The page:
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Reflections from a Long-Suffering Toronto FC Fan

No longer the pitiable underdogs, TFC is on the verge of being a legitimate heavyweight in MLS. But the clanged-crossbar shot and finals loss are tough pills to swallow.
Photo by John E. Sokolowski-USA TODAY Sports

A bit of personal disclosure, before launching into my What It All Means dissertation about the championship-that-nearly-was for Toronto FC: I'm in moping right now.

Everyone reacts to sporting heartbreak in different ways. Some are able to immediately move on, some turn to intellectual confectionery to salve the wound (kitten videos!!), and some—like yours truly—must dive as deep as possible into the pit of despair before granting themselves absolution.


So the one image I've been mentally force-feeding myself since the end of Saturday night's MLS Cup final is Justin Morrow's penalty kick clanging off the crossbar.

READ MORE: MLS Playoffs Have Been Vindicating for TFC's Jozy Altidore

I watched it unfold live, from about 100 feet away, in the southend stands at BMO Field. I'd spent 10 years faithfully supporting the team (from near and far) and 120 minutes donating the contents of my lungs to the sub-zero ether on the shores of Lake Ontario. But at that moment, I had nothing left to give. Collapsed into my seat, head buried in my numbed hands, I was only alerted to the game's conclusion a few moments later by the distant roar of the Sounders fans in the stadium's northeast corner.

A lasting image of the 2016 season. Photo by Mark J. Rebilas-USA TODAY Sports

Many of the 36,000-plus fans that had crammed into the stadium filed out instantaneously. Some remained on their feet, chanting and cheering to let the players know their playoff run hadn't been in vain.

Slumped in that red plastic seat—in a puddle of streamers, confetti and half-frozen Mill Street Organic—all I could do was stare blankly, my optic nerves registering the rave-green figures parading around the field with a trophy but not fully passing the message along to my brain.

The stadium, and the city, had been so ready for a rapturous explosion, for the recent near-misses of the Blue Jays and Raptors to culminate in a conclusive and cathartic championship win. Waves of balaclava-clad police officers formed multiple perimeters around BMO Field on Saturday, anticipating all hell breaking loose.


Like it did before the game when fans were gearing up for big match. Photo by Mark J. Rebilas-USA TODAY Sports

Instead, the fans who'd been so super-charged a week earlier by the unbelievable, all-time classic victory over the Montreal Impact in the Eastern Conference Championship slinked off into the night, bundling silently onto the GO Train or ambling into their preferred Liberty Village watering hole for some emotional eating and communal commiserating.

Ahead of that ecstasy-inducing Montreal semifinal showdown on Nov. 30, it wasn't uncommon to hear supporters confess to being more nervous than they were on their own wedding days (*puts hand up, sheepishly*).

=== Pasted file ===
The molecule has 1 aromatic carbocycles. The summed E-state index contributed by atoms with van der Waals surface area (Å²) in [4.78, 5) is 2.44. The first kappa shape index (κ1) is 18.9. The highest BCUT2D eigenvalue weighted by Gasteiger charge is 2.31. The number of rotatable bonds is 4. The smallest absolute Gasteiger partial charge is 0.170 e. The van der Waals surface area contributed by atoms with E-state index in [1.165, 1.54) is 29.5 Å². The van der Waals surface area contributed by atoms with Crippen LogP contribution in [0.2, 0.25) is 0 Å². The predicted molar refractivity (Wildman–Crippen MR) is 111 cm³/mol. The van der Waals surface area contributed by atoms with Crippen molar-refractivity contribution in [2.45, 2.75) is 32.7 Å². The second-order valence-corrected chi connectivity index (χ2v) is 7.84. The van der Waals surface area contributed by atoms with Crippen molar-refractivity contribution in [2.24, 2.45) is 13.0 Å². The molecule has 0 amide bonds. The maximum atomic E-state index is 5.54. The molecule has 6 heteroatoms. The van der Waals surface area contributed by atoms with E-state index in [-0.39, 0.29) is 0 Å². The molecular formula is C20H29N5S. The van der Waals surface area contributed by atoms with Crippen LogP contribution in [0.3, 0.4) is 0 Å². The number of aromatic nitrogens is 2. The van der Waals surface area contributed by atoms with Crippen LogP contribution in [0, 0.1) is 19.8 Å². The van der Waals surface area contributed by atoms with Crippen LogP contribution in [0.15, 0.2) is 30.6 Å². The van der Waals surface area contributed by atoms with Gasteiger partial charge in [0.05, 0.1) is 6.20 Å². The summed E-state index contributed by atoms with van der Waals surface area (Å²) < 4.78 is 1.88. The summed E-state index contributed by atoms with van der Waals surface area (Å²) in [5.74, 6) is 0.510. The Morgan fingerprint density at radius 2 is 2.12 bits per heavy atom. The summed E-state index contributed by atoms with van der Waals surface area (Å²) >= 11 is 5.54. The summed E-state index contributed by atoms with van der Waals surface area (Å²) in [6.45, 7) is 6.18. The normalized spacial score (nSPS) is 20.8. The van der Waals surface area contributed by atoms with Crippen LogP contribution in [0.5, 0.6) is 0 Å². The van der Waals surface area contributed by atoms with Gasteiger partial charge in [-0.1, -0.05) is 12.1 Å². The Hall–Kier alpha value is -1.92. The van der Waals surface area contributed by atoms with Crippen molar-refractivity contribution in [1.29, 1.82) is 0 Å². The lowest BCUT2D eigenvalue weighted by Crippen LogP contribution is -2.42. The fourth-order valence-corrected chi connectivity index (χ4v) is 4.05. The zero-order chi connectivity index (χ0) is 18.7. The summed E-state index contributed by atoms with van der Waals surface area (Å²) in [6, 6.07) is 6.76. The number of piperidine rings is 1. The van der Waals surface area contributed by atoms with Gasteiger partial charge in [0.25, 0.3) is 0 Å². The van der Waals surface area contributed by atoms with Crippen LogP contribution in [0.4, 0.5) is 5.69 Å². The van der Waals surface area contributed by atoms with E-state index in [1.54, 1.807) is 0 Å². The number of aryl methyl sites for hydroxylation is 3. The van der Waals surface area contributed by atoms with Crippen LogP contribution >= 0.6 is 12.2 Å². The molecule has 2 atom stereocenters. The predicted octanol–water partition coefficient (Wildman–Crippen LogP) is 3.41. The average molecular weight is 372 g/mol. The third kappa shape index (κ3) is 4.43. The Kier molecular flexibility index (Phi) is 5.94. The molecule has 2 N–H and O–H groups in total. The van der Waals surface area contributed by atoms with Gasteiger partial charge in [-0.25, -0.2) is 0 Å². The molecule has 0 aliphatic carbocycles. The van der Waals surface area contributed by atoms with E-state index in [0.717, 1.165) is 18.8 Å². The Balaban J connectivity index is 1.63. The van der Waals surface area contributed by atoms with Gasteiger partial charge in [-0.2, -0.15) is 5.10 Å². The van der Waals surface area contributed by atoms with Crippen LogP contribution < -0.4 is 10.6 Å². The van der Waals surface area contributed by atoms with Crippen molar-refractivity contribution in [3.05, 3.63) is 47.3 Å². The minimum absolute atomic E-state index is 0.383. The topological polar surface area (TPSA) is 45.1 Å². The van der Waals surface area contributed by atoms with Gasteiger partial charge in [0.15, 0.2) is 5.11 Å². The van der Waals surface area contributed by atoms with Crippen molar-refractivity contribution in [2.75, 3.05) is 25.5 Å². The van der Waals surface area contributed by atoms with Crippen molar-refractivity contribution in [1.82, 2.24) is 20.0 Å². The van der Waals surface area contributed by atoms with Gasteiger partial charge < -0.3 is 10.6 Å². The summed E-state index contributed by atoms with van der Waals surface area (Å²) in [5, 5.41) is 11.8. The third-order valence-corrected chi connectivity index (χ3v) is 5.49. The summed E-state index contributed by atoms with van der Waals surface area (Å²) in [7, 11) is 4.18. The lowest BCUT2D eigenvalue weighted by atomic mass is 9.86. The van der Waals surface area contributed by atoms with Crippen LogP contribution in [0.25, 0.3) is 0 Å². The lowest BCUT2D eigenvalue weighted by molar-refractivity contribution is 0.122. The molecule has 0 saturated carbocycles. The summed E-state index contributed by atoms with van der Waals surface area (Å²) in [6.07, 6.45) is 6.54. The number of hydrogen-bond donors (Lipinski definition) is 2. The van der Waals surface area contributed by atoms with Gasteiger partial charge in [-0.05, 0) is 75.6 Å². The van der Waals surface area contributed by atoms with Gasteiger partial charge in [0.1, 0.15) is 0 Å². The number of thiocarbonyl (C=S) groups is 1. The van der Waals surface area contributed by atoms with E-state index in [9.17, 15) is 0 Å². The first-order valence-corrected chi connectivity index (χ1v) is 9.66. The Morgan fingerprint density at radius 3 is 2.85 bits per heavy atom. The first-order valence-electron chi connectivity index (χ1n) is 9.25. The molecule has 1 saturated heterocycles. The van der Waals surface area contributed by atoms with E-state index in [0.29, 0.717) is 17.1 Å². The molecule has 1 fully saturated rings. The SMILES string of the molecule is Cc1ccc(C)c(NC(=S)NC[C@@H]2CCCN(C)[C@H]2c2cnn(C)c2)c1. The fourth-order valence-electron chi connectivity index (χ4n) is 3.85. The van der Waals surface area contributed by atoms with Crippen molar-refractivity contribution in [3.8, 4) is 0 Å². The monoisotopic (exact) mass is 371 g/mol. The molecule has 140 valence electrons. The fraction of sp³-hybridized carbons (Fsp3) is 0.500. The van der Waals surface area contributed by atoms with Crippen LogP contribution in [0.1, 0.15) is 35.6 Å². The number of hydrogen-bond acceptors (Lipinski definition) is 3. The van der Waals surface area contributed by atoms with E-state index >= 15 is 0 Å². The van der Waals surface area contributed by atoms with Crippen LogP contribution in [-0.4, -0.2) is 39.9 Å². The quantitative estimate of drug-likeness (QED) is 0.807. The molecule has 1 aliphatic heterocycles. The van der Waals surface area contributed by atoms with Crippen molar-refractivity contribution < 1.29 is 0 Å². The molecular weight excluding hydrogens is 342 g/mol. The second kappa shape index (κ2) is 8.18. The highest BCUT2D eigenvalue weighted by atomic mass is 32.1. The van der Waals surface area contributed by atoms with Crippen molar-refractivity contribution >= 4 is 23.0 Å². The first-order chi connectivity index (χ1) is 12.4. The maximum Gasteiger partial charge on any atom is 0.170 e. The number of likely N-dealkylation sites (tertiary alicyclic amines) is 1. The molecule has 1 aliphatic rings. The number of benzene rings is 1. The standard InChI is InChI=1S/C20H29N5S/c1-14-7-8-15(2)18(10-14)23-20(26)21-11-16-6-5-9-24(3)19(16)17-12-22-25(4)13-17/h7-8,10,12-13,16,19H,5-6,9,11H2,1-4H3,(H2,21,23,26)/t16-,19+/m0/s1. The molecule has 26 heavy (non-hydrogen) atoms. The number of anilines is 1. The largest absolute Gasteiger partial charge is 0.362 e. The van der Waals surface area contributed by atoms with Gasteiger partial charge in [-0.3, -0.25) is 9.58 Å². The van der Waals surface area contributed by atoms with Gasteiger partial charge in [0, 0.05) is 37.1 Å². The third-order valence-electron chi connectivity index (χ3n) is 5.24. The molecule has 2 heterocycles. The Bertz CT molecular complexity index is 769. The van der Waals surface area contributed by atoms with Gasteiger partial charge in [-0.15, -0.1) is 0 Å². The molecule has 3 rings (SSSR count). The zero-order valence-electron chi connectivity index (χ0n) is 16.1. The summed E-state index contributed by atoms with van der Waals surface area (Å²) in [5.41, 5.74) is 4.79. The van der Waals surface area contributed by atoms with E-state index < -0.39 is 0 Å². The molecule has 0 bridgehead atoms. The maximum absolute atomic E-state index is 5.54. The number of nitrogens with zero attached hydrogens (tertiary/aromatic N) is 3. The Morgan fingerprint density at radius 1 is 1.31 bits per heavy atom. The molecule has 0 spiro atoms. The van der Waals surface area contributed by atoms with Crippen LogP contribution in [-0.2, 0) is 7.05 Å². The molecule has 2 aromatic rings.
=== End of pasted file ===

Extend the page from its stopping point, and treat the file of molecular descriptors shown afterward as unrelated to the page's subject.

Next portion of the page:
But the long and winding buildup to Saturday's ultimately agonizing MLS Cup final brought a certain kind of surreal serenity. For a time, it felt like just another day out with pals… at least until someone committed the faux pas of mentioning the impending cup final that TFC was somehow in.

Despite living on the other side of the country, I was able to be part of the long-awaited day, thanks in no small part to the much-appreciated help of friends within the Toronto soccer community, many of whom I had the good fortune to spend some time with as the hours and minutes ticked down to the big game.

And as the clock moved inexorably forward, the gravity of the situation began dawning on us. A team that had come to be defined by its own false promises and incompetence was within one game—one goal, perhaps—of being crowned champions; a fan base that had come to be defined by its stubborn, fanatical loyalty was within 90 minutes of finally earning their reward.


But of course, the stars weren't as flawlessly aligned as we'd allowed ourselves to believe. Despite finally fielding a championship-caliber team after a decade-long revolving door of interchangeable and forgettable cogs, TFC could not fully exorcise the demons of the bad old days.

The "Toronto player comes back to bite Toronto team in the ass"—a phenomenon that permeates all the city's pro sports teams—once again reared its head at the most inopportune time. Of course—of course—it ended up being long-time TFC 'keeper Stefan Frei who saved the day for Seattle. (Ah well. Good for him, really.)

TFC's remarkable resiliency in 2016 allowed its supporters to build sturdy mental dams, keeping at bay the previous years' worth of accumulated fatalism about the team's fortunes. But when Frei somehow got his fingertips to a late-game effort by Jozy Altidore, the dams finally burst.

This wasn't going to be our day after all, was it?

Be that as it may, we've now firmly entered a new era for this team. No longer the pitiable underdogs, TFC is on the verge of being a legitimate heavyweight in MLS. It remains to be seen how much of the team's core can be kept together next season, but this year could very well have been a harbinger of a future dynasty.

For years, it's sounded like either self-delusion or self-mockery when fans at BMO Field chanted, "we'll never stop 'til we've won the cup." But now, winning it isn't a fanciful pipe dream for Toronto FC, it is a concrete ambition.

I'll keep reminding myself of that as the clanged-crossbar autoplay in my mind slowly fades away. And before long, I'll be dreaming of the next time I get to share an evening with my friends at our house on Lakeshore.